On August 23, 2021, the Food and Drug Administration fully approved the first COVID-19 vaccine for all individuals sixteen years of age or older, an important milestone in the ongoing fight against the virus. The Pfizer-BioNTech COVID-19 vaccine, now marketed as Comirnaty, is still available under emergency use authorization (EUA) for individuals ages twelve through fifteen and for the administration of a third dose for certain immunocompromised individuals, among others.
While Comirnaty and the EUA vaccine have the same formulation, changing its status from emergency use to fully approved has legal consequences. The Defense Department has already required all service members to get the vaccine, something they could not have done before the approval without a presidential waiver. More and more universities, public school districts, and states have also started issuing vaccine mandates.
This flood of requirements is largely due to the removal of legal challenges. Most university and state vaccine mandates like those for measles, mumps, and rubella are in place because of FDA approval, so requiring the COVID-19 vaccine is legal. Despite this, many are still refusing to follow mandates and become fully vaccinated. Reasons for their decision include potential negative side effects and too quick of an approval process, the majority of which public health officials have disproved.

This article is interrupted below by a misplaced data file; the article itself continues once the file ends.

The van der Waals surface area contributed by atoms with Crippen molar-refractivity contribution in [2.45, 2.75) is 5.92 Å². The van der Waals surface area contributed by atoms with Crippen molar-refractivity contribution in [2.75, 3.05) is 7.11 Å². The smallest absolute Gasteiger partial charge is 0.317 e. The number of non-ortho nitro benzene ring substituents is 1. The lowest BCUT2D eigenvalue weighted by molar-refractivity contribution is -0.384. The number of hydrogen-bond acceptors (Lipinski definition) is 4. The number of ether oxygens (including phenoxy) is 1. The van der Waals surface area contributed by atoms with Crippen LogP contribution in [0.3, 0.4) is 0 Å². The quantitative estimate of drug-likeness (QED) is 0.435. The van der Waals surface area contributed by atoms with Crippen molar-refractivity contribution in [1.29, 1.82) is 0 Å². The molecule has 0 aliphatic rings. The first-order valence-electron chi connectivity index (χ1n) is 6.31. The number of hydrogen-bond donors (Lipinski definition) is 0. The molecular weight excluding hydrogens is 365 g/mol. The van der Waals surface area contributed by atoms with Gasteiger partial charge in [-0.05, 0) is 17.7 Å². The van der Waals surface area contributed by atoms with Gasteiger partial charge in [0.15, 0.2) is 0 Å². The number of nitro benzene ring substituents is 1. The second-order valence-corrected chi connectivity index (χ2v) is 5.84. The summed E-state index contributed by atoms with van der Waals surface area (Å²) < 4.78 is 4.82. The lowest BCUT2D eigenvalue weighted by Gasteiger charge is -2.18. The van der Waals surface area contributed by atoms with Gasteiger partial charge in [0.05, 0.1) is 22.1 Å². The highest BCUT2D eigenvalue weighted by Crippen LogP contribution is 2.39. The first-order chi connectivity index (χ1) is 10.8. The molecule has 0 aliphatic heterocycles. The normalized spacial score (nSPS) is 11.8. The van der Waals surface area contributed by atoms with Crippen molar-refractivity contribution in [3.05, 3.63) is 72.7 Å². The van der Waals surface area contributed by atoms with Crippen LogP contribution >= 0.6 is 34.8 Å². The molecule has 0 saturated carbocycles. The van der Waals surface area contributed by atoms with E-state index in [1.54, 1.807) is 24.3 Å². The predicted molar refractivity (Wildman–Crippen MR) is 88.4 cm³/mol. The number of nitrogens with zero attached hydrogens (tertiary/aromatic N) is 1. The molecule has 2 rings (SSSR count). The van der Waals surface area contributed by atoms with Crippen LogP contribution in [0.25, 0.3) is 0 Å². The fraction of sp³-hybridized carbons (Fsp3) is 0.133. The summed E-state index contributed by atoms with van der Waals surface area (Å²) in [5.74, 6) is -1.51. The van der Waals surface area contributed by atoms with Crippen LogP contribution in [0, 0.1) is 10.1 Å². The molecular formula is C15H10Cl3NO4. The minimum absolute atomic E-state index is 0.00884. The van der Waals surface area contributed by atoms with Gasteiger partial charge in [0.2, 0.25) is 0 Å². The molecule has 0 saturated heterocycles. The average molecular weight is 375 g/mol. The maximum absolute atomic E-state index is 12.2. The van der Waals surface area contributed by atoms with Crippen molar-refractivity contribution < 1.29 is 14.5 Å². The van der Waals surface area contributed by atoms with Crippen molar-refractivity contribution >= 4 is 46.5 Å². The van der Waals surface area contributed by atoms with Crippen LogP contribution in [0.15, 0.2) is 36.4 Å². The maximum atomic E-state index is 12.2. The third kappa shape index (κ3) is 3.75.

If infections are not in control by winter, schools could face another forced shutdown like the one Haverford experienced in December of 2020.
The continuing hesitation to get “the jab” after legal and safety concerns is threatening; the recent Delta surge has left thousands hospitalized. If infections are not in control by winter, schools could face another forced shutdown like the one Haverford experienced in December of 2020.
The surefire way to prevent deaths, cases, and another shutdown is to expand vaccine coverage. Data continues to show that COVID-19 vaccines effectively prevent hospitalization as most severe infections are in unvaccinated individuals. The more people that have the vaccine, the more chance for an uninterrupted academic year.
“Today’s milestone puts us one step closer to altering the course of this pandemic in the U.S.” That’s what Acting FDA Commissioner Janet Woodcock, M.D., claimed the day the FDA approved the Pfizer vaccine. Her words capture the essence of what is to come.
As vaccination rates rise and the public gradually accepts the effectiveness of vaccines, the pandemic finish line grows closer. But as long as a significant portion of the population continues to find reasons to not take the shot despite mandates and government support, COVID-19 will remain a threat to health and safety and to the relative normalcy we just got back.